Every ounce of momentum that West Virginia head coach Neal Brown had built over the last couple of weeks just went spiraling down the mountain the Mountaineers are allegedly climbing. Is that fair? Maybe not. Is that the nature of college football? Of course.
It’s not necessarily that WVU lost to the No. 11 team in the country Saturday at Milan Puskar Stadium. It’s the way in which it came about, and the reversal of all the progress made over the last couple of weeks.
WVU’s defense played well enough to hang with Oklahoma State, but one of the worst offensive performances in a long time — punctuated by special teams gaffes — led to a completely one-sided game that looked even worse than the 24-3 score indicated.
In a must-win game against TCU in Fort Worth, Tx. two weeks ago, WVU did what was needed to win. Jarret Doege played a solid game, Leddie Brown got going with 111 yards on the ground and three touchdowns and the Mountaineer defense limited the Horned Frogs to just 10 points.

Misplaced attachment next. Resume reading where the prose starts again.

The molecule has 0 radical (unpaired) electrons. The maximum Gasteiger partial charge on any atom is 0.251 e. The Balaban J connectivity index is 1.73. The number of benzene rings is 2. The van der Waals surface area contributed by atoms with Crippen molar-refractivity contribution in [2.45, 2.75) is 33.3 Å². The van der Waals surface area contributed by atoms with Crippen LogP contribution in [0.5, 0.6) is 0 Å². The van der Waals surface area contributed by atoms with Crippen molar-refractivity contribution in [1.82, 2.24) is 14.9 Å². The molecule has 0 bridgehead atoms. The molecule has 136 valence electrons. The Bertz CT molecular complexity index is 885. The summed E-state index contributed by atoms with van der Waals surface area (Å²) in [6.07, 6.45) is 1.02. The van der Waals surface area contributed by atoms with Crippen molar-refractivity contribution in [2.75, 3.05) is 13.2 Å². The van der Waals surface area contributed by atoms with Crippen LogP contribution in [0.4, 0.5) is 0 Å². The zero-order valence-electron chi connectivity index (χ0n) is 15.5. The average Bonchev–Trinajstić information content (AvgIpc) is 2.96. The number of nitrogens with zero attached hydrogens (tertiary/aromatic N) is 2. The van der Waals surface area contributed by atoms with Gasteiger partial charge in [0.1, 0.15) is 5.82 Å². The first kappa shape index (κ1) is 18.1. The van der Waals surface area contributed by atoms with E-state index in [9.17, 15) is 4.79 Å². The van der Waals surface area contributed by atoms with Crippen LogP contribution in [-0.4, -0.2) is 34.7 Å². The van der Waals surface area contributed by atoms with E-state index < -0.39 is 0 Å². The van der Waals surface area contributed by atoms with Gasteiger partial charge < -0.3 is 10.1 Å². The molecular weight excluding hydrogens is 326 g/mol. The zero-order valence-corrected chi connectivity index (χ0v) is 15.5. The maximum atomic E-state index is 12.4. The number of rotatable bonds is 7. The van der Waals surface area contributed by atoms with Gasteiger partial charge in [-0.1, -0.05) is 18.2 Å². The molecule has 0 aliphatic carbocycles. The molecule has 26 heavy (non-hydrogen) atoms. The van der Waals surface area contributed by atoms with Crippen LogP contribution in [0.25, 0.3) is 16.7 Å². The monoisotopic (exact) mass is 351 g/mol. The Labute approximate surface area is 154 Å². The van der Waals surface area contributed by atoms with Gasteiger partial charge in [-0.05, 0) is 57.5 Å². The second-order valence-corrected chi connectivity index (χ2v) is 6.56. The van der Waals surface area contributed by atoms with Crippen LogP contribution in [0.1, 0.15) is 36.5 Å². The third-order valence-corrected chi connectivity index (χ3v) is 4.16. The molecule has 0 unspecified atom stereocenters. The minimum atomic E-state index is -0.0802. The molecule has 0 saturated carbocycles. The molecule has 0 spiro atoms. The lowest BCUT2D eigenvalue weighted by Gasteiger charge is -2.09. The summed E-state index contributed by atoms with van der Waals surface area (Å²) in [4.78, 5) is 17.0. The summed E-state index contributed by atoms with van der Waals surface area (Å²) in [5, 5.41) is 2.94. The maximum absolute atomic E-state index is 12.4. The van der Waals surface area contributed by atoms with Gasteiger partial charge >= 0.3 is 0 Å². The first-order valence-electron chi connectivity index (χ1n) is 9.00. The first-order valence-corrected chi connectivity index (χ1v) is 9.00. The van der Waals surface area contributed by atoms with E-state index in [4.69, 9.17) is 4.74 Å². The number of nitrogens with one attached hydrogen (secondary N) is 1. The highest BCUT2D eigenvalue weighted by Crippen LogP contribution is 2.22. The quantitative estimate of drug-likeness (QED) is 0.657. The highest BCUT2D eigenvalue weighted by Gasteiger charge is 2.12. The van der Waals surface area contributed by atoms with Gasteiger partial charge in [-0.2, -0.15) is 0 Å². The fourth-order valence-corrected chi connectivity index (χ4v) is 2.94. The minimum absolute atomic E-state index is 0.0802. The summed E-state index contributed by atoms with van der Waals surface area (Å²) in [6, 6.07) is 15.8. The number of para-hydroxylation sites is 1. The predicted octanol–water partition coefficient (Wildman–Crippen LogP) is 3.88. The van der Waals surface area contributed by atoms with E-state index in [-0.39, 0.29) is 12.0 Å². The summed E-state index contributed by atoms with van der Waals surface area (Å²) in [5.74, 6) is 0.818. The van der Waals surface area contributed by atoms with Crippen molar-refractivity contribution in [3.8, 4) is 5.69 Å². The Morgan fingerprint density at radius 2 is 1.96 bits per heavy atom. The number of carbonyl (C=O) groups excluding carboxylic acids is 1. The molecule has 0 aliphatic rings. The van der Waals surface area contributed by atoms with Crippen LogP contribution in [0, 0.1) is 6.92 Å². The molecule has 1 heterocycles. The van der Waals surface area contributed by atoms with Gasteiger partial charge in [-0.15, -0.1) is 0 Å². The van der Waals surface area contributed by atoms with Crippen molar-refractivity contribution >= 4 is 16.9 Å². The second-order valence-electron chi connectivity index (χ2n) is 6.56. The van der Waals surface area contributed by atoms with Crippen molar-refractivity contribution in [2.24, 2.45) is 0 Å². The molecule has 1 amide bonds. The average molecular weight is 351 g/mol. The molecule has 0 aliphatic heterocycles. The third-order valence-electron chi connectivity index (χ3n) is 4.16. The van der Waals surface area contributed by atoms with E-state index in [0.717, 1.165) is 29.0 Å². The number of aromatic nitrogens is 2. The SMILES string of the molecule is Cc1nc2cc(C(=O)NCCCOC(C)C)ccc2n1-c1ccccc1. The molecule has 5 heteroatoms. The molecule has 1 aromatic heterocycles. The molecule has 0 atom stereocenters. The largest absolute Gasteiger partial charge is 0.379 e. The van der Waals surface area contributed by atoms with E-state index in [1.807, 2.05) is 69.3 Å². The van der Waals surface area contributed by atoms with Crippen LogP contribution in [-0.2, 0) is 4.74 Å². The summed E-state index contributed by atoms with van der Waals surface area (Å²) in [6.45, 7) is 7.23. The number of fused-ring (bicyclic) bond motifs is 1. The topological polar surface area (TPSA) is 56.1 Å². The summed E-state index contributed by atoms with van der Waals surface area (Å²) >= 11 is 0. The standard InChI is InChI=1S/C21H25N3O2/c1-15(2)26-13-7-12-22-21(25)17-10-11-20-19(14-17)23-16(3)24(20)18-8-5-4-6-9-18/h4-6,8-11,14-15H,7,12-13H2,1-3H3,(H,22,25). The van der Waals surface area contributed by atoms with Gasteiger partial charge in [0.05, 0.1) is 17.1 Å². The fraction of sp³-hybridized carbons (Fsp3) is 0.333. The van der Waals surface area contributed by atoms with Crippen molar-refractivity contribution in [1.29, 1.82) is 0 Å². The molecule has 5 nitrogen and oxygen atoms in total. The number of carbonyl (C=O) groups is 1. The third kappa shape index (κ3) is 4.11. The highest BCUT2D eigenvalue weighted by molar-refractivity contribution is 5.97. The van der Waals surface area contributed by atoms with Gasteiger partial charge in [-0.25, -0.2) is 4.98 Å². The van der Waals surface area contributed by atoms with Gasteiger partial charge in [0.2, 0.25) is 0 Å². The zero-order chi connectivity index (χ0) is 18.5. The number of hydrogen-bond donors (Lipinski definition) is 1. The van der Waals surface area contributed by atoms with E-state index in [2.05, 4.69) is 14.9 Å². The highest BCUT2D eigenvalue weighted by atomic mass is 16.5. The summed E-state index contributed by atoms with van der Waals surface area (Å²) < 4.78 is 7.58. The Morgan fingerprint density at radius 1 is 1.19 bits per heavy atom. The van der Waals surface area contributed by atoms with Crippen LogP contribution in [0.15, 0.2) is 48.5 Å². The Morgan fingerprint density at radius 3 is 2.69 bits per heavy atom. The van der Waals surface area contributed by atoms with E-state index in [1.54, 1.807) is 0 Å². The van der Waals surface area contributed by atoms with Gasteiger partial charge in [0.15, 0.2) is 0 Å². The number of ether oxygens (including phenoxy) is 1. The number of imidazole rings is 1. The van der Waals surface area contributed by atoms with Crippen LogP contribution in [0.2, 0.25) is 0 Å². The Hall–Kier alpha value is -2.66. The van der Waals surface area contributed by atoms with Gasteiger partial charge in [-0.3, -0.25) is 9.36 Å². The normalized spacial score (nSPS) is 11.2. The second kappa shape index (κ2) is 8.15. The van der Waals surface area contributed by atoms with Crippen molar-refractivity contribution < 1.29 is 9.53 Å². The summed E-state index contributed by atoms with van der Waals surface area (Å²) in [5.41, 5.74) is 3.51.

A stretch of play against ranked opponents in Iowa State and Oklahoma State gave WVU the chance to prove that the climb was still actually happening, and there was bonafide progress against the Cyclones! Doege played perhaps his finest game in Morgantown, Brown eclipsed the century mark for the second straight game and, best of all, the offensive line was the foundation that the offensive explosion was built upon in a 38-31 win.
THAT was supposed to be the WVU offense this season, the alleged Doege progression seemingly showing itself as the offensive line gelled and not only created lanes for Brown but allowed Doege to sit back in the pocket and make good decisions.
The Oklahoma State game showed the extensive cracks in WVU’s foundation.